This anger that many on the right talk about is a way for them to further insulate their “flock” from reality. If one can convince someone that their beliefs are despised because their God is despised, then they need not worry themselves with facts and science and the legitimacy of their claims. Many, my mother included, when cornered revert to “God said it, I believe it, that’s that”

It is, of course, the most intellectually lazy and dishonest way to live. But intellectual laziness is of no concern to fundamentalists. One need only go to right wing blogs and read how many throw around words like “intellectual elite” and disparage degrees from places like Yale or Harvard in order to see how deep the contempt is for the intellectually curious. In fundamentalists' circles the mind is to be feared, not explored. And if the mind arrives at a conclusion that is not in sync with fundamentalism then the mind is automatically suspect, often attributed to the work of Satan.

Prager continues along this vein of “God values” by telling the audience that he asks those on the “secular and religious left” if they have a “book from which” they get their “values”. He says that those on the left invariably answer that they do not get their values from a book but instead from their heart. Prager is doing two things here.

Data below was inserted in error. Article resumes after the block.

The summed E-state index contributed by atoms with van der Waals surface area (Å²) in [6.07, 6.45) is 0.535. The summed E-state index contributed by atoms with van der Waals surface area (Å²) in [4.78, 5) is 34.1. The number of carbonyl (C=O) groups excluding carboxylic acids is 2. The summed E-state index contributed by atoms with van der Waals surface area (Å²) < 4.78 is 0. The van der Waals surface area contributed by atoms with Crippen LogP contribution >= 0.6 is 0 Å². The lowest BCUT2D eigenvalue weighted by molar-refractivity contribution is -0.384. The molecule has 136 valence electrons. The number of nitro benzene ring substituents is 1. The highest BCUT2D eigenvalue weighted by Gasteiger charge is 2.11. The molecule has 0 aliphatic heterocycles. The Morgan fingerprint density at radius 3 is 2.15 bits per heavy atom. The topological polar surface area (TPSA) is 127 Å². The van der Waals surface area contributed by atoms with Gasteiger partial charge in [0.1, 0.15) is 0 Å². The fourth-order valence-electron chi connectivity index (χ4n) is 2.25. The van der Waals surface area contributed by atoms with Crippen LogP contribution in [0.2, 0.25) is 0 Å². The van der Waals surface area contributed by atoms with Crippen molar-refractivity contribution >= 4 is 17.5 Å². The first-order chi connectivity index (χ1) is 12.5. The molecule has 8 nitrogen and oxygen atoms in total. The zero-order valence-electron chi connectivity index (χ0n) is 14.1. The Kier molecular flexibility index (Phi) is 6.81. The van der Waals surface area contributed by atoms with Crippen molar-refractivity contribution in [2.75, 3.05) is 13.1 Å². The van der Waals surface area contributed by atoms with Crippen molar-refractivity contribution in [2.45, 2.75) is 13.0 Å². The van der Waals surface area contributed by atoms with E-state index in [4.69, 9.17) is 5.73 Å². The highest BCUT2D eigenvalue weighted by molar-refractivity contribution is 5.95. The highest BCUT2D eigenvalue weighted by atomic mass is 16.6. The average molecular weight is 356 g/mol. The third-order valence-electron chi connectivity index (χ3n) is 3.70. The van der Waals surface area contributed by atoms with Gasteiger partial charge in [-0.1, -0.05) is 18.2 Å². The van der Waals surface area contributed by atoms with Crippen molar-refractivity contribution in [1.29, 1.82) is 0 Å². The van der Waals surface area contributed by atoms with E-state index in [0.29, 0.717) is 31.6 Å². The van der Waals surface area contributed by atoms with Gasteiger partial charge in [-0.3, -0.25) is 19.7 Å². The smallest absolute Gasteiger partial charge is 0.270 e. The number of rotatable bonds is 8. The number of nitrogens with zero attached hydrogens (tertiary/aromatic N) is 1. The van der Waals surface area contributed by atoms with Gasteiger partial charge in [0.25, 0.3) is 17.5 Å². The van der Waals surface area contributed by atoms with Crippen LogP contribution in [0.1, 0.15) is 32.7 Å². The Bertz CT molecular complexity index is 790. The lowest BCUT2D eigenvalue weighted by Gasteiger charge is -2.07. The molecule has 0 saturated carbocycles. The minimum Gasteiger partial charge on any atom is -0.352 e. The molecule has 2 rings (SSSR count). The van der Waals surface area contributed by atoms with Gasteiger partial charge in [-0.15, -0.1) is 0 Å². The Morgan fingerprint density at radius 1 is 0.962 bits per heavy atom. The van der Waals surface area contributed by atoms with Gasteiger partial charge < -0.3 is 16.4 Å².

The first is implying to his audience that if one does not have a “book” from which to glean values, such as the Bible, then one simply has no values. The other thing Prager is doing is using the word “heart” as a euphemism for the word “mind”. This is just another way of dismissing the mind as an agent of evil rather than a tool meant for good.

Prager proves this by saying “We who are religious know that the heart is a rather weak source for strong values”. In other words, the mind cannot be trusted and must be perceived as weak lest it be relied upon. Prager continues “And that’s the battle, and it’s very hard to battle people’s hearts”.

Once Prager makes the case that the mind (heart) is ultimately of no use in determining ones’ values he then begins to get to the reason of his sermon by rhetorically asking what God did on the second day. He answers that God “separated”.

Anyone with half a (suspect) mind, including his audience, can see where Prager is going. Everyone knows that by God “separating”, it automatically means that homosexuality is wrong. But more on that later.

Prager then tries to credential himself by saying he has taught the Torah in Hebrew for twenty years and proceeds to give his audience a lesson by saying that the Hebrew word for “holy” (qadosh) is also the word for “separate”. This is true. Qadosh means “to set apart for a special purpose”. But I would also note that the word “Qedesh” is Hebrew for “male prostitute”, derived from Qadosh.